Thursday, May 6, 2010

Standing at the Schoolhouse Door

No one who lived through the civil rights movement of the 1960's will ever forget the sight of a grim faced, tight lipped George Wallace, then governor of Alabama, standing at the door of Foster Auditorium, University of Alabama. He stood there in order to block the entry of two black students, Vivian Malone Jones and James Hood.

The governor took the opportunity to give a speech on states’ rights, which for him were exemplified by the phrase "Segregation now! Segregation tomorrow! Segregation forever!"

Wallace had ignored Alabama Deputy Attorney General Katzenbach’s demand he move from the school house door. But when General Henry Graham, backed by the National Guard, commanded Wallace to step aside, saying, "Sir it is my sad duty to ask you to step aside under the order of the President of the United States," Wallace reluctantly complied.

Wallace’s intransigence concerning segregation and his coupling resistance to federal authority with an appeal to states rights as defined by the "right" to maintain segregation were part of a more than century long struggle to define the limitations of federal power. But from the beginning much of the rationale behind the attempt of states to maintain the constitutional balance of power between the federal government and states’ rights was based along morally reprehensible and completely unsustainable ethical fault lines.

So entrenched was the alliance of states’ rights with what amounted to maintenance of apartheid that some Southern Democrats attempted to found a short lived split-off from main stream Democrats who supported Harry Truman in 1948. Dixiecrats, as they were popularly termed, were white supremacists who believed in segregation, opposed racial integration and wanted to retain Jim Crow laws.

However, the renegade Dixiecrats managed once again to succeed in portraying anyone who believed in states’ rights and limits to federal power as inherently racist and without any moral or political credibility. Though they seized the party apparatus of several Southern states, their efforts were short lived.

That the ethical fault line was not consistently addressed by the writers of the U.S. constitution remains one of the tragedies of our great nation. For had the founders dealt with the issue of slavery and heeded their own call to universal human rights without making exception to that call, tacit and overt, the century and a half struggle for racial equality that followed their lapse in judgment might have been far less bloody and divisive. The states’ attempt to establish a balance between federal and states’ domains might have not been defined again and again by struggles over race. That this unsustainable ethical fault line existed and was reinforced well into the 1950's is a travesty.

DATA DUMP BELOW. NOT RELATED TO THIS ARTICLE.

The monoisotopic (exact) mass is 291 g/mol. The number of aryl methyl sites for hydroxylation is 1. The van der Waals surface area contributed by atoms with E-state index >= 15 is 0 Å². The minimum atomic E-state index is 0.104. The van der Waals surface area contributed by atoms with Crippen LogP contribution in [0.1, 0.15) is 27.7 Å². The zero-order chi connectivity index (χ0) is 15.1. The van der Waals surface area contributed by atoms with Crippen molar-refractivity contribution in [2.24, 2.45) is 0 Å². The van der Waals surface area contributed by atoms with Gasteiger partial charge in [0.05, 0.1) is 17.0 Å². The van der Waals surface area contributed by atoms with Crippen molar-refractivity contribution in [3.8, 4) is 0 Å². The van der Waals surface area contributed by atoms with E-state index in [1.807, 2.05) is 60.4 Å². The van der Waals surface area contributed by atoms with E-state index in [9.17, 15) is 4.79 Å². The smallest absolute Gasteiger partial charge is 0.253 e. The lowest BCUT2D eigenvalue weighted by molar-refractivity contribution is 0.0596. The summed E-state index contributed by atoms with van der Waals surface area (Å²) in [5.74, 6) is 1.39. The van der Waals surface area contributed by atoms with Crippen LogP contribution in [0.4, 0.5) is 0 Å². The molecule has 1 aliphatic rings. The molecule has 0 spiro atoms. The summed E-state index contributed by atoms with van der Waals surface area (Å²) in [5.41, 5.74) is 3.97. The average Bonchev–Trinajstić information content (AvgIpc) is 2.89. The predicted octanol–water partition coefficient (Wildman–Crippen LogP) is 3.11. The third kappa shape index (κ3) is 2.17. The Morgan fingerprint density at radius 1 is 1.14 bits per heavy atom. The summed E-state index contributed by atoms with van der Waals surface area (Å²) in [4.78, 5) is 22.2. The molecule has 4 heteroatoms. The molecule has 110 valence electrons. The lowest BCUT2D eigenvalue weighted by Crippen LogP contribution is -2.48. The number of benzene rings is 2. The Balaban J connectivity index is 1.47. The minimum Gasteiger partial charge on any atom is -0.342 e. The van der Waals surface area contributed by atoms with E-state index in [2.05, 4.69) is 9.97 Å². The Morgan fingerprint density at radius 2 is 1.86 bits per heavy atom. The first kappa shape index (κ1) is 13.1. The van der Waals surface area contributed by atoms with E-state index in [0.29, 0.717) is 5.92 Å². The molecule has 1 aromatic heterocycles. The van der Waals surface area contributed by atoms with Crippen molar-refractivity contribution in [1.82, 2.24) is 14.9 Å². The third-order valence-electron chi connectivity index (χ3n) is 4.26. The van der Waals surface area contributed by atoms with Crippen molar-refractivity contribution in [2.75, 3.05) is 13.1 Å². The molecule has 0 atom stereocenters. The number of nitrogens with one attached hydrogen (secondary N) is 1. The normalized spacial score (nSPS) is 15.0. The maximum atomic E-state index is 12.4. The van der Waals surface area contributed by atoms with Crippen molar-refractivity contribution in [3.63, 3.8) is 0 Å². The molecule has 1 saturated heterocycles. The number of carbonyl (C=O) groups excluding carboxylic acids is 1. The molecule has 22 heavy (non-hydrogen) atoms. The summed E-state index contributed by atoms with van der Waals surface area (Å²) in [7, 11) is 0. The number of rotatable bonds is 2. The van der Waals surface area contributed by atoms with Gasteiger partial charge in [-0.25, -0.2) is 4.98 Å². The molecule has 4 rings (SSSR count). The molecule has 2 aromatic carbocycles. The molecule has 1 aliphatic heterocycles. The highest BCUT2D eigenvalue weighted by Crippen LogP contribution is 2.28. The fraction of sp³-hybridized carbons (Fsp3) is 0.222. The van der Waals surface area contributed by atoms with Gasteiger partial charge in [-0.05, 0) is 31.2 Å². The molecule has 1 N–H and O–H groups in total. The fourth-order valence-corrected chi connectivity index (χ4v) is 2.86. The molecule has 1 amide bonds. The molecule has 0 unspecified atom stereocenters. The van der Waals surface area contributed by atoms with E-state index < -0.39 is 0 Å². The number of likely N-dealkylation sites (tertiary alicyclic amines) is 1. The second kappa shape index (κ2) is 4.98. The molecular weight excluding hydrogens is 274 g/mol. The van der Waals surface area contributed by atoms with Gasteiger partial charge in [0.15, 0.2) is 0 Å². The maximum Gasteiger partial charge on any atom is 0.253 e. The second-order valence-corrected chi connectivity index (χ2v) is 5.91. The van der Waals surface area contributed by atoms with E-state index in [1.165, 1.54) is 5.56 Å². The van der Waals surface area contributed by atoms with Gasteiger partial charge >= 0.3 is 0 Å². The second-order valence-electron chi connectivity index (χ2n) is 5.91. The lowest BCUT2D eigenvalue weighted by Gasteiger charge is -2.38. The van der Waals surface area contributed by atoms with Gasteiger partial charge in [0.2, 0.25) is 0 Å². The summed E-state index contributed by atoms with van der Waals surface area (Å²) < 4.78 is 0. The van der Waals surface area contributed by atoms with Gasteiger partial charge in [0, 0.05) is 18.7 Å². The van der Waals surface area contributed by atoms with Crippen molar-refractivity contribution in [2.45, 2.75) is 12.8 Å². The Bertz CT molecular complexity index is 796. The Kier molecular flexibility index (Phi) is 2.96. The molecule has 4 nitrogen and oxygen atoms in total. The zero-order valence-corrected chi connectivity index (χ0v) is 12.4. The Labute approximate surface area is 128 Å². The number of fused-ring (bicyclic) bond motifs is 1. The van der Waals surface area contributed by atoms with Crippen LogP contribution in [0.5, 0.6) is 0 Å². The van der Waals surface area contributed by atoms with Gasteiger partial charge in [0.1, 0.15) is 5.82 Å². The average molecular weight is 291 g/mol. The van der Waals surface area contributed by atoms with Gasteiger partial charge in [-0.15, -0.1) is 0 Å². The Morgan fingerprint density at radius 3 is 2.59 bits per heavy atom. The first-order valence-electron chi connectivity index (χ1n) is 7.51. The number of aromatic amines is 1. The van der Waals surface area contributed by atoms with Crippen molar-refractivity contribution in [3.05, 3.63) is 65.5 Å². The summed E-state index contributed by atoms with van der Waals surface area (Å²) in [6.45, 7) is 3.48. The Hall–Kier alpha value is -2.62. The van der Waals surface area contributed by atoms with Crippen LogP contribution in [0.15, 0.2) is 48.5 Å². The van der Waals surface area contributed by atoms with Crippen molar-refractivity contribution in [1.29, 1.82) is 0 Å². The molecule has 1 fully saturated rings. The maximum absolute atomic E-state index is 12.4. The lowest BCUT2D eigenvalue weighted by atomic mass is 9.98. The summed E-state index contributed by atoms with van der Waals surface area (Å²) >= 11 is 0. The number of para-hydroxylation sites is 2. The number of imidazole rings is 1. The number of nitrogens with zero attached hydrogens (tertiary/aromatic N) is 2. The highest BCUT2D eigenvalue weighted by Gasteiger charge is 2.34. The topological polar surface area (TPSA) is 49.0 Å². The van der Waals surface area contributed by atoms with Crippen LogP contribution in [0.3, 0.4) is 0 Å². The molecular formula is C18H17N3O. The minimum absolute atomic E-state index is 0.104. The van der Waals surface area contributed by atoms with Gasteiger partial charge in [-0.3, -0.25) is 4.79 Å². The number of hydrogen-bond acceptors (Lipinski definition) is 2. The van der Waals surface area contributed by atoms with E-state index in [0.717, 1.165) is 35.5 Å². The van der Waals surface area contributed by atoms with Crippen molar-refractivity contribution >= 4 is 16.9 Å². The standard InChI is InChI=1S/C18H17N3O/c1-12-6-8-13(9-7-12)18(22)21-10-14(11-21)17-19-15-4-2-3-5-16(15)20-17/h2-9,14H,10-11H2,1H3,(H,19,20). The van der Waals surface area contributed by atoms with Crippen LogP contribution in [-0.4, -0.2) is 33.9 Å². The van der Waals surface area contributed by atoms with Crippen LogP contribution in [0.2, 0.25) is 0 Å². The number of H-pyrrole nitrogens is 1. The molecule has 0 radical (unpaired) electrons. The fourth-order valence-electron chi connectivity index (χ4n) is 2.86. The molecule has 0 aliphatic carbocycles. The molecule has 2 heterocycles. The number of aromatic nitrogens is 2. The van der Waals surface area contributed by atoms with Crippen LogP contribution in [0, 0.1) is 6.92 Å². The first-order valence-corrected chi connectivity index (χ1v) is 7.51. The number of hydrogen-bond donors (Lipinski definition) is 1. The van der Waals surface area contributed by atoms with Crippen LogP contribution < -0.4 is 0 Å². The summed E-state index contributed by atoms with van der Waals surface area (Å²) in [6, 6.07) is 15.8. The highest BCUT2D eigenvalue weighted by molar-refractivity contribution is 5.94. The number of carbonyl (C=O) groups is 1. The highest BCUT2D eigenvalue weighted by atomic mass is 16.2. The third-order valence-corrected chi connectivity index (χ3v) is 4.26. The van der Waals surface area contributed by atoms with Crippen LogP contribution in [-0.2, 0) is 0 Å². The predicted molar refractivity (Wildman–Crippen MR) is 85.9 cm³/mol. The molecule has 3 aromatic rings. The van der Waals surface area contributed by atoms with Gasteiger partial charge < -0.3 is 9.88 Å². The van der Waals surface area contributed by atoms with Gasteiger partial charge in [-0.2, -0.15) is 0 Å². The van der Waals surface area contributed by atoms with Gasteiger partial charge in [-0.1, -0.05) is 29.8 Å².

But, also tragically, as the examples above illustrate, for well over a century and a half, the fight for states’ rights was often based on racial discrimination in varying forms. Starting with the defense of slavery, followed by the establishment and defense of Jim Crow laws and ending with defense of segregation of the races, many states found themselves on the losing side because of the immoral bases they chose for establishing and maintaining states’ power. Much of the time, the federal government had the moral high ground and stormed the states’ weak and shabby moral defenses.

How shabby and indefensible those defenses have been are summed up in a statement by the Vice President of the Confederacy, Alexander Stephens, who speaking for states’ rights, stated the rationale for secession in the following fashion:
The cornerstone of our new government rests upon the great truth that the Negro is not equal to the white man; that slavery, subordination to the superior race, is his natural and normal condition. Our new government is the first in the history of the world based upon this great physical, philosophical and moral truth.